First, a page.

Sunday, March 04, 2001

Death in the family brings early loss of innocence

        Jake the guinea pig died recently, which was no big deal. Except to Jillian, the 11-year-old who'd never seen anything she loved disappear. The concept of death eluded her.

        “Jake's dead,” we told her on a recent Sunday morning.

        “No, he's not,” Jillian said.

        “He died last night. Remember how he was coughing a lot?”

        It's one of those moments you hope not to practice much. Even when you do, you never get it exactly right. There is no exactly right.

        “Jake's in heaven now,” we said.

        “When's he coming back?” she wanted to know.

Jake had detractors

        Jake was 3. Guinea pigs are supposed to live a lot longer than 3. But Jake contracted some respiratory illness that made him hack and wheeze, and covered his eyes in a yellow goo.

        Jake was not a well pig. In point of fact, he was not universally admired, either. The Kid Down The Hall had been plotting Jake's demise. “How do you think Jake would look in a parachute?” he asked his sister.

        The plan was to fit Jake in a custom-designed sandwich bag, wrap it (and him) in string, and throw him out the second-floor window. The Kid has a twisted sense of humor. We're working on it.

        But The Kid understood the sense of love and loss his sister was feeling. He managed to roust himself from his deep, noontime slumber to attend Jake's farewell.

        The Kid was 4 or so when Deja Vu the shepherd collie stopped eating, dissolved into a bag of bones and fell trying to negotiate the stairs. When we put Deja down, her last gaze was one of relief.

        Kelly (really a Kid then, now a blooming adolescent) stayed with the neighbors until we got home. A few days later, we tossed Deja's ashes into a soft spring wind. We gave Kelly a red, helium-filled balloon and told him to let it go.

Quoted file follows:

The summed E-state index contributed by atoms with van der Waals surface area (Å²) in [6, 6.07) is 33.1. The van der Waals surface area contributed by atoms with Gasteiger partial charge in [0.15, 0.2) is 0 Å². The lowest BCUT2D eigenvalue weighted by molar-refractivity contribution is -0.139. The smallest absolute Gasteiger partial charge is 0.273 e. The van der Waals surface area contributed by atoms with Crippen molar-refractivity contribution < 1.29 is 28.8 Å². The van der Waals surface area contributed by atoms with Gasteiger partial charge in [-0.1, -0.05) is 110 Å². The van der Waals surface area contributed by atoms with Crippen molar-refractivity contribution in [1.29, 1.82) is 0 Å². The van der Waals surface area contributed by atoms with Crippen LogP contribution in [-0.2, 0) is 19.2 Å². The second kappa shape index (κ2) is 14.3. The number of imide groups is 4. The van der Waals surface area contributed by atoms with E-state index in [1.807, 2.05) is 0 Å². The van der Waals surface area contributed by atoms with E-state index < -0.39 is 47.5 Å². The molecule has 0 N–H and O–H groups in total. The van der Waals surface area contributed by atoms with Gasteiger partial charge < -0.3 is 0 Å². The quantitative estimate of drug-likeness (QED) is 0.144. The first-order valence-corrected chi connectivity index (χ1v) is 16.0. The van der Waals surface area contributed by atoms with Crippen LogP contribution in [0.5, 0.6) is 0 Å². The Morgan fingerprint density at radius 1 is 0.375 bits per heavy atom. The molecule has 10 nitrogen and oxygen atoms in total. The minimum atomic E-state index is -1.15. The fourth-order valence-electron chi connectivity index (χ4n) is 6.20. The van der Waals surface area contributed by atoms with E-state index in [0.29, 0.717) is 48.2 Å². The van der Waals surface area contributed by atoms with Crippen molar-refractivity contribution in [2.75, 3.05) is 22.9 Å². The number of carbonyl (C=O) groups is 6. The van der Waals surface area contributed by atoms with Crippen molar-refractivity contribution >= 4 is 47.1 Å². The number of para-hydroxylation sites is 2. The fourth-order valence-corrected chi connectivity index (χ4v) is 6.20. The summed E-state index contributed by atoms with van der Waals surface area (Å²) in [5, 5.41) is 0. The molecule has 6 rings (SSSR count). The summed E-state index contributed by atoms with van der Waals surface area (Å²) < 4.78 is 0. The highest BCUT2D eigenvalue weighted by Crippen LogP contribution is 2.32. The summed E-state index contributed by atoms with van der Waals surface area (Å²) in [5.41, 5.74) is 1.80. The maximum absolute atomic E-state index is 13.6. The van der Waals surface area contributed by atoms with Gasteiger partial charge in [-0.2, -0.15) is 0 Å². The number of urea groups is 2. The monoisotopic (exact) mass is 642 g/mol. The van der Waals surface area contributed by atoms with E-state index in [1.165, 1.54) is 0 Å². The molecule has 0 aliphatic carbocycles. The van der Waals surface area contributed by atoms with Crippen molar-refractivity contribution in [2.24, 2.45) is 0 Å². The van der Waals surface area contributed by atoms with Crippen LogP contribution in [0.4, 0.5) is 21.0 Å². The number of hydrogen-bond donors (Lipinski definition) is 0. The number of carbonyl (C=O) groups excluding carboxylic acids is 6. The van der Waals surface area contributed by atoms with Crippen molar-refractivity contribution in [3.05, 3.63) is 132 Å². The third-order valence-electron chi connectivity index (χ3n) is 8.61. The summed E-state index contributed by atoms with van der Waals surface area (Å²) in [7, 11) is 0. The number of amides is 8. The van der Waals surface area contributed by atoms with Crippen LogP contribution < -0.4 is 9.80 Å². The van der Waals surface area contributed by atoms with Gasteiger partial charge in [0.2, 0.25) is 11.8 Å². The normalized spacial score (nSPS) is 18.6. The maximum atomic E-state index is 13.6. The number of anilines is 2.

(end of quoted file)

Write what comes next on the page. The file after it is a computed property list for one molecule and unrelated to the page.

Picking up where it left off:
“This is going to Deja, right?” he asked.

Closing ceremony

        So here we were in the frozen woods behind our house, trying to force a shovel through hard ground, burying a guinea pig wrapped in a towel inside a shoe box. When the hole was sufficiently deep, Jillian lowered the box and said some things that needed saying.

        “I'll miss you, Jake.”

        “I love you.”

        “Even though you're dead, you're still a good boy.”

        We all agreed.

        A few weeks have passed. Jillian's OK with losing Jake, even though a couple of times a day she says she misses him.

        “We know. We all miss Jake.”

        She's changed now, though, the way we all do when something or someone we love dies. She knows the sense of love and loss. She wonders, I think, like the rest of us: If losing a love is this hard, do I ever want to do it again?

        My mother died when I was 8, and after a few months of believing she was just on a long trip, it hit me she wasn't. I've never held onto anything or anyone quite so tightly since.

        Jake was just a guinea pig. He didn't do tricks or lick your face in the morning. You couldn't walk him or use his head for a pillow. You could put him in a sandwich bag and drop him a couple of stories. If you wanted.

        We could get another one tomorrow. Guinea pigs are 15 or 20 bucks at the pet store.

        But we couldn't duplicate Jillian's affection for Jake. He's buried in the woods in the back yard. Every couple of days, Jillian goes out there. Just to talk.


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